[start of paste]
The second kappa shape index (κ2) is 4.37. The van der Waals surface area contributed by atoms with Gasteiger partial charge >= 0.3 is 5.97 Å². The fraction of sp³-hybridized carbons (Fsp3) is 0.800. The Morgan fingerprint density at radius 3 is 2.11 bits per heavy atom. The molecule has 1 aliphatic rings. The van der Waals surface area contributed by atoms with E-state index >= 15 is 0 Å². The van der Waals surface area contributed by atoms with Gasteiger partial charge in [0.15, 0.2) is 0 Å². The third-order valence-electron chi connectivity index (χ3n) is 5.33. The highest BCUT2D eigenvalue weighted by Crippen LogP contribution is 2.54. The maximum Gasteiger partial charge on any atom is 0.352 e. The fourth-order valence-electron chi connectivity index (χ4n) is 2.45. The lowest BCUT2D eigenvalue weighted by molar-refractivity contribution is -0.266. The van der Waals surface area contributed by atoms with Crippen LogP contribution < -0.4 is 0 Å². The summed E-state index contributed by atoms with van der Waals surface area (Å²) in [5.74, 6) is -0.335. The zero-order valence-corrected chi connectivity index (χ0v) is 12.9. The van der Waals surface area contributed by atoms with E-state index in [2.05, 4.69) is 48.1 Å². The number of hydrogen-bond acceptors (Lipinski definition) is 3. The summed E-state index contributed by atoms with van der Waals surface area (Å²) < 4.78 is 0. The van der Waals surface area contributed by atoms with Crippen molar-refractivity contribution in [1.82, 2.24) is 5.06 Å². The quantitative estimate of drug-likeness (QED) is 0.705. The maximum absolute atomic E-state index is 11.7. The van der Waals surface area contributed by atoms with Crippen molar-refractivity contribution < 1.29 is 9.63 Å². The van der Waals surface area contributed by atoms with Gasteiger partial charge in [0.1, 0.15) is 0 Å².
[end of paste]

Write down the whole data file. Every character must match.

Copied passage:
The second kappa shape index (κ2) is 4.37. The van der Waals surface area contributed by atoms with Gasteiger partial charge >= 0.3 is 5.97 Å². The fraction of sp³-hybridized carbons (Fsp3) is 0.800. The Morgan fingerprint density at radius 3 is 2.11 bits per heavy atom. The molecule has 1 aliphatic rings. The van der Waals surface area contributed by atoms with E-state index >= 15 is 0 Å². The van der Waals surface area contributed by atoms with Gasteiger partial charge in [0.15, 0.2) is 0 Å². The third-order valence-electron chi connectivity index (χ3n) is 5.33. The highest BCUT2D eigenvalue weighted by Crippen LogP contribution is 2.54. The maximum Gasteiger partial charge on any atom is 0.352 e. The fourth-order valence-electron chi connectivity index (χ4n) is 2.45. The lowest BCUT2D eigenvalue weighted by molar-refractivity contribution is -0.266. The van der Waals surface area contributed by atoms with Crippen LogP contribution < -0.4 is 0 Å². The summed E-state index contributed by atoms with van der Waals surface area (Å²) in [5.74, 6) is -0.335. The zero-order valence-corrected chi connectivity index (χ0v) is 12.9. The van der Waals surface area contributed by atoms with E-state index in [2.05, 4.69) is 48.1 Å². The number of hydrogen-bond acceptors (Lipinski definition) is 3. The summed E-state index contributed by atoms with van der Waals surface area (Å²) < 4.78 is 0. The van der Waals surface area contributed by atoms with Crippen molar-refractivity contribution in [1.82, 2.24) is 5.06 Å². The quantitative estimate of drug-likeness (QED) is 0.705. The maximum absolute atomic E-state index is 11.7. The van der Waals surface area contributed by atoms with Crippen molar-refractivity contribution < 1.29 is 9.63 Å². The van der Waals surface area contributed by atoms with Gasteiger partial charge in [0.1, 0.15) is 0 Å².